GUEST BLOG: Looking Down On Science Fiction By Tony Ballantyne

dream_london_250x384
Author Tony Ballantyne talks about a worrying trend with the boycotting of reading certain genre literature and how he sees the reasons why and how we can change this trend.

Take it away Tony!

A friend of mine reads mainly crime fiction. He looks down on other genre fiction, particularly Science Fiction and Fantasy. His reason? “Crime fiction isn’t about the crime, you see. It’s all about the relationship between the characters.”

Well, yes. But that’s true of all fiction. (It’s also rather patronising, but that’s a conversation I intend to have with him away from this keyboard and the glow of the monitor screen.)

James Bond, Spot the Dog, even The Tale of the Bad Teddy. All those stories work because the reader can understand and identify with the characters. If the reader knows how someone will react under different circumstances, then they’e on the way to being a good character. Granted, this knowledge may take time to appear: good characters can surprise the reader by their actions, but looking back at the end of the story, the reader should be able to see that that character acted reasonably consistently throughout.

Problems arise with characters in fiction, genre or otherwise, when they are poorly realised or simply cliches. Personally, I think that the first fault is the worse than the second. A cliched character will at least act consistently.

Then there is the tendency to go to the other extreme, something that is showing up increasingly on TV series. This is the tendency to have too many characters possibly stung by the charge of cardboard characterisation, too many TV shows are giving everyone a character. This is a mistake. Writing is all about focus. When showing a scene, describe the key details, focus in on the key characters. It seems that in some shows nowadays that everyone has a back story filled with emotional angst. I don’t care. I don’t want to know.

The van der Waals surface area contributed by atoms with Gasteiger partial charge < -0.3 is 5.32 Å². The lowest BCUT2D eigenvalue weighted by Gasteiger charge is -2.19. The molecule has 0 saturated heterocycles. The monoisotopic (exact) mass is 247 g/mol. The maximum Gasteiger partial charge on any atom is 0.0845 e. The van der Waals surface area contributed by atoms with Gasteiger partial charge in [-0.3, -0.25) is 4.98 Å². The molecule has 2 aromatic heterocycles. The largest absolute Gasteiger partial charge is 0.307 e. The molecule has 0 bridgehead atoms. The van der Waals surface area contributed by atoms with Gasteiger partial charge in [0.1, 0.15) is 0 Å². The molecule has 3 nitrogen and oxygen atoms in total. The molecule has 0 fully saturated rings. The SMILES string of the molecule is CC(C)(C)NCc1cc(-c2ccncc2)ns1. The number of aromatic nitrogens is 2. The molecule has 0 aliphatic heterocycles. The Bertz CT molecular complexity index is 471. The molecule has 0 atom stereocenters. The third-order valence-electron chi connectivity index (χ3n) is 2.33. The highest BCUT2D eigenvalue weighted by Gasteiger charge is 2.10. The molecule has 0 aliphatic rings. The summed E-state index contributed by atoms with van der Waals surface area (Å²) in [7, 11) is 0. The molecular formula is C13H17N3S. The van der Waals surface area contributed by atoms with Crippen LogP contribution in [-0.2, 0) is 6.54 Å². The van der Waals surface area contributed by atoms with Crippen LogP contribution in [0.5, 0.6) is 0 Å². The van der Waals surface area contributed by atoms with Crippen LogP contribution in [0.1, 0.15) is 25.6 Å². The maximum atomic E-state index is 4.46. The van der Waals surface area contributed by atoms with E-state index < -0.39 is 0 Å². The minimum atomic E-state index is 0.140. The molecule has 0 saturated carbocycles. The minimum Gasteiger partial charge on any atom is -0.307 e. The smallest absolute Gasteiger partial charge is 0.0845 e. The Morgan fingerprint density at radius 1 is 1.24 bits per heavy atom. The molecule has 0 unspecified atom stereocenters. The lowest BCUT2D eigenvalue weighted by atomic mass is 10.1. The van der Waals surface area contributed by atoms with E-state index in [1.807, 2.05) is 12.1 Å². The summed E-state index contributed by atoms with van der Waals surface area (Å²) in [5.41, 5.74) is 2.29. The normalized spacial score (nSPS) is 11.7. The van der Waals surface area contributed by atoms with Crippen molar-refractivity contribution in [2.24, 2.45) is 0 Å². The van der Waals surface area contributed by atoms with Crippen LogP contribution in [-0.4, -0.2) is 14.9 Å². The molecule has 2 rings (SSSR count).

I don’t want to sound like some nineteenth century aristocrat dismissing the servants back below stairs, but sometimes a waiter is just a waiter. He may live an exciting life filled with rich emotional encounters, but these all happen off-scene. When he’s on the page, he’s there just to deliver the coffee and get out of there.

I should point out at this moment that Dream London contains exactly the right number of very well realised characters. You really should read it.

Captain Jim Wedderburn has looks, style and courage by the bucketful. He’s adored by women, respected by men and feared by his enemies. He’s the man to find out who has twisted London into this strange new world, and he knows it.

But in Dream London the city changes a little every night and the people change a little every day. the towers are growing taller, the parks have hidden themselves away and the streets form themselves into strange new patterns. there are people sailing in from new lands down the river, new criminals emerging in the east end and a path spiralling down to another world.

Everyone is changing, no one is who they seem to be.

Dream London by Tony Ballantyne is out now by Solaris Books

Source: Dream London
Reporter: Montoya

One comment

  1. Mark /

    Why even worry about it at all.
    Right now we have a group of writers skipping publishers and posting ebooks direct and making a damn good living of it.
    So some guy looks down his nose at SF Boo hoo.
    Joke is the SF&F guys in the ebook self publishing crew out sell the lit guys 3 to 1.

%d bloggers like this: